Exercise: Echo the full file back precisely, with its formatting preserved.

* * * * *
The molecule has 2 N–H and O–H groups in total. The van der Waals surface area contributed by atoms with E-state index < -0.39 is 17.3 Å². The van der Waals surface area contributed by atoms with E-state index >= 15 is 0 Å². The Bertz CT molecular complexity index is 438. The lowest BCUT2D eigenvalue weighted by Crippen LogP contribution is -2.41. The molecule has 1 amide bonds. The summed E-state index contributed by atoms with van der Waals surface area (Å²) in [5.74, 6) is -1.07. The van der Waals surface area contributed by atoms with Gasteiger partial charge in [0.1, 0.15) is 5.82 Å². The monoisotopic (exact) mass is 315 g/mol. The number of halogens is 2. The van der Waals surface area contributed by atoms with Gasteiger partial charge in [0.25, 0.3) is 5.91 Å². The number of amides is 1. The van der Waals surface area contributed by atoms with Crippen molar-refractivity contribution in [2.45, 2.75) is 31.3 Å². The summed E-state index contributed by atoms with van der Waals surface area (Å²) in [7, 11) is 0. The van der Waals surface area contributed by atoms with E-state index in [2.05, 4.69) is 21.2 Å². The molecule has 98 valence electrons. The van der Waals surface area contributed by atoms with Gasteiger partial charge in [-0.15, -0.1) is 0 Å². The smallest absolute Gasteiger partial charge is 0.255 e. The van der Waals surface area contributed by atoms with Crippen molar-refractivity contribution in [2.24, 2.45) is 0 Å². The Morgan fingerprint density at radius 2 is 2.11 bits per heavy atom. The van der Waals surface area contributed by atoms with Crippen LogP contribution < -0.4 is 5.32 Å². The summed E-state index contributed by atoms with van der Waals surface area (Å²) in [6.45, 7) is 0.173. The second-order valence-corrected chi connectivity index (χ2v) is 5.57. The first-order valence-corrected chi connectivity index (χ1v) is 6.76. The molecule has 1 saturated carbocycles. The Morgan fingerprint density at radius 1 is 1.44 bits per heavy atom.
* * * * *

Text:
The molecule has 2 N–H and O–H groups in total. The van der Waals surface area contributed by atoms with E-state index < -0.39 is 17.3 Å². The van der Waals surface area contributed by atoms with E-state index >= 15 is 0 Å². The Bertz CT molecular complexity index is 438. The lowest BCUT2D eigenvalue weighted by Crippen LogP contribution is -2.41. The molecule has 1 amide bonds. The summed E-state index contributed by atoms with van der Waals surface area (Å²) in [5.74, 6) is -1.07. The van der Waals surface area contributed by atoms with Gasteiger partial charge in [0.1, 0.15) is 5.82 Å². The monoisotopic (exact) mass is 315 g/mol. The number of halogens is 2. The van der Waals surface area contributed by atoms with Gasteiger partial charge in [0.25, 0.3) is 5.91 Å². The number of amides is 1. The van der Waals surface area contributed by atoms with Crippen molar-refractivity contribution in [2.45, 2.75) is 31.3 Å². The summed E-state index contributed by atoms with van der Waals surface area (Å²) in [7, 11) is 0. The van der Waals surface area contributed by atoms with E-state index in [2.05, 4.69) is 21.2 Å². The molecule has 98 valence electrons. The van der Waals surface area contributed by atoms with Gasteiger partial charge in [-0.15, -0.1) is 0 Å². The smallest absolute Gasteiger partial charge is 0.255 e. The van der Waals surface area contributed by atoms with Crippen molar-refractivity contribution in [2.24, 2.45) is 0 Å². The Morgan fingerprint density at radius 2 is 2.11 bits per heavy atom. The van der Waals surface area contributed by atoms with Crippen LogP contribution < -0.4 is 5.32 Å². The summed E-state index contributed by atoms with van der Waals surface area (Å²) in [6.45, 7) is 0.173. The second-order valence-corrected chi connectivity index (χ2v) is 5.57. The first-order valence-corrected chi connectivity index (χ1v) is 6.76. The molecule has 1 saturated carbocycles. The Morgan fingerprint density at radius 1 is 1.44 bits per heavy atom.